Friday, October 05, 2007

Revisionism redux

This "stab-in-the-back" story, so common to justify a nation's military defeat, is already in progress with respect to the inevitable sad ending to America's Iraq adventure, as Eric Alterman points out. But I must add that Congressional Democrats have only themselves to blame for its viability. Had they acted promptly to de-fund the war nine months ago, in accord with the mandate they gained from the 2006 elections, Bush would not have been able to pawn the war off onto the next president, whichever Democrat it is, to damn him/her with its eventual horrific conclusion. As it now stands, the Iraq occupation will drag on for another several years, and when it ends the inevitable decline of Iraq into bloody bedlam will be laid at the feet of those then in power, leaving Bush/Cheney and their apologists able to escape blame for the consequences of their egregious misuse of America's military might.

Monday, October 01, 2007

Doubting Thomas

Here's an essay about Clarence Thomas, with a long string of comments pro and con, dealing with his just-released memoir and his Sunday interview on Sixty Minutes. I watched the latter (I'm not going to buy the book for obvious reasons), and my impression was clear, pure, direct: This man is a small-minded, foul-spirited person, as low a form of life as can be found on the planet--with apologies to bacteria. If/when the interview comes online, give it a look and tell me what you see.

A leader of the pack of rats jumps ship

Tom Friedman, an "economic essayist" for the NYT and a staunch supporter of the invasion and occupation of Itaq, finally realizes that the "war on terror" was a mistaken concept and that it's time has come to get out of Iraq and cut our losses. His reason: it's bad for business.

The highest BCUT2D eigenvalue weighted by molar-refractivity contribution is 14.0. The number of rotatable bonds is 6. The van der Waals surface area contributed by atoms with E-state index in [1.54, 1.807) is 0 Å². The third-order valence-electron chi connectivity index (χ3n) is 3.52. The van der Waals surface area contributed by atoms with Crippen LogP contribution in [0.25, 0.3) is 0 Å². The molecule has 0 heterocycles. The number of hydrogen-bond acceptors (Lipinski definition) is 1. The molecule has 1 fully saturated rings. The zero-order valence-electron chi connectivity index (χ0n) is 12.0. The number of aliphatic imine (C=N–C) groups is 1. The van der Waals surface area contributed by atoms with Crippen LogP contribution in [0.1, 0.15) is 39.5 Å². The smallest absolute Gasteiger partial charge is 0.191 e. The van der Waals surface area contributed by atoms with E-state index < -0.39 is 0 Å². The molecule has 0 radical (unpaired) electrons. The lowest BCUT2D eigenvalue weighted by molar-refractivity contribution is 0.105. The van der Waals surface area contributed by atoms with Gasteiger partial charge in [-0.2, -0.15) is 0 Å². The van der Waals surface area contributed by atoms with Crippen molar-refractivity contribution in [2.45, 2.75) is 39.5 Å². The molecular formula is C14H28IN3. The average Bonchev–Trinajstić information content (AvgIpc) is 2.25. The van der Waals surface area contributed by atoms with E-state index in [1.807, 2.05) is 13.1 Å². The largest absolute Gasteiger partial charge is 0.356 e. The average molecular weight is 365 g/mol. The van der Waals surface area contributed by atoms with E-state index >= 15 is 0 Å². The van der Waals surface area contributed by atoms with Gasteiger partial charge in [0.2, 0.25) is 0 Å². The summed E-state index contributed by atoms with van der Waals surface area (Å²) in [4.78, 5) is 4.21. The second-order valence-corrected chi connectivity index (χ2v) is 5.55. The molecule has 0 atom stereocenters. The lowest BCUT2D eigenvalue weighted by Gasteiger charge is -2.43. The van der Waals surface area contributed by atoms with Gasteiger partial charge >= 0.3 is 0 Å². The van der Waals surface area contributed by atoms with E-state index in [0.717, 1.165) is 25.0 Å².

Sunday, September 30, 2007

Compassionate conservatism?

I'm not on fire about user fees for our national parks and monuments. It does make some sense to me to charge a fee to the folks to visit them, as opposed to supporting them solely by taxation, even though they're our common, national property. I makes some sense, although of course I understand the contrary argument, and I even understand the vehemence with which opponents of user fees express themselves.

But here's a fee that's nothing but mean-spirited and unfair and outrageous. Charging a $25 fee to recipients of more than $500 a year in child support payments to fund the governmental effort to collect delinquent support payments from others. Part of the Republicans' Deficit Reduction Act of 2005. Now you tell me: Is that fair? Is that governance you recognize? Is that even sane?

Havasu? No, have a headache.

I've recently driven through the towns that have sprung up along the Colorado River: Havasu City, Parker, Bullhead City, Arizona, and Laughlin, Nevada. They are as foul, as purposely ugly and hot and crass as an American town can be. I vowed never to return, to avoid being exposed to such miserable conditions, such a wretched culture. And now, I have another reason to stay away.